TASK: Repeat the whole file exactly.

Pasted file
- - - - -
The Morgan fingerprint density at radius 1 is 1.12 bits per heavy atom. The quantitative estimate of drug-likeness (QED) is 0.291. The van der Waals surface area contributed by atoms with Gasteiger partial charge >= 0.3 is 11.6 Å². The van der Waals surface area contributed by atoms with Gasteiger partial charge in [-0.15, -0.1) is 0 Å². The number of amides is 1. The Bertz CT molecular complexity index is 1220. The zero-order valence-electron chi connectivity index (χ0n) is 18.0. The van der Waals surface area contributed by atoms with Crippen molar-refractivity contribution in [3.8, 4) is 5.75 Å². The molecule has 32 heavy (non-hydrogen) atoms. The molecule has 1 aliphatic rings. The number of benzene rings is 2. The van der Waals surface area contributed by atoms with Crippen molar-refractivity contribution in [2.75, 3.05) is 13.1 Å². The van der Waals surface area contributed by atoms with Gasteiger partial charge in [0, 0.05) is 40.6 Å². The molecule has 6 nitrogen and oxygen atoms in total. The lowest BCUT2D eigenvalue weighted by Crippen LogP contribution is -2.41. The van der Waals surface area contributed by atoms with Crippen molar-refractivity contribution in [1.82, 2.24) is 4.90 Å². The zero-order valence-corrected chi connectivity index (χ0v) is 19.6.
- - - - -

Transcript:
The Morgan fingerprint density at radius 1 is 1.12 bits per heavy atom. The quantitative estimate of drug-likeness (QED) is 0.291. The van der Waals surface area contributed by atoms with Gasteiger partial charge >= 0.3 is 11.6 Å². The van der Waals surface area contributed by atoms with Gasteiger partial charge in [-0.15, -0.1) is 0 Å². The number of amides is 1. The Bertz CT molecular complexity index is 1220. The zero-order valence-electron chi connectivity index (χ0n) is 18.0. The van der Waals surface area contributed by atoms with Crippen molar-refractivity contribution in [3.8, 4) is 5.75 Å². The molecule has 32 heavy (non-hydrogen) atoms. The molecule has 1 aliphatic rings. The number of benzene rings is 2. The van der Waals surface area contributed by atoms with Crippen molar-refractivity contribution in [2.75, 3.05) is 13.1 Å². The van der Waals surface area contributed by atoms with Gasteiger partial charge in [0, 0.05) is 40.6 Å². The molecule has 6 nitrogen and oxygen atoms in total. The lowest BCUT2D eigenvalue weighted by Crippen LogP contribution is -2.41. The van der Waals surface area contributed by atoms with Crippen molar-refractivity contribution in [1.82, 2.24) is 4.90 Å². The zero-order valence-corrected chi connectivity index (χ0v) is 19.6.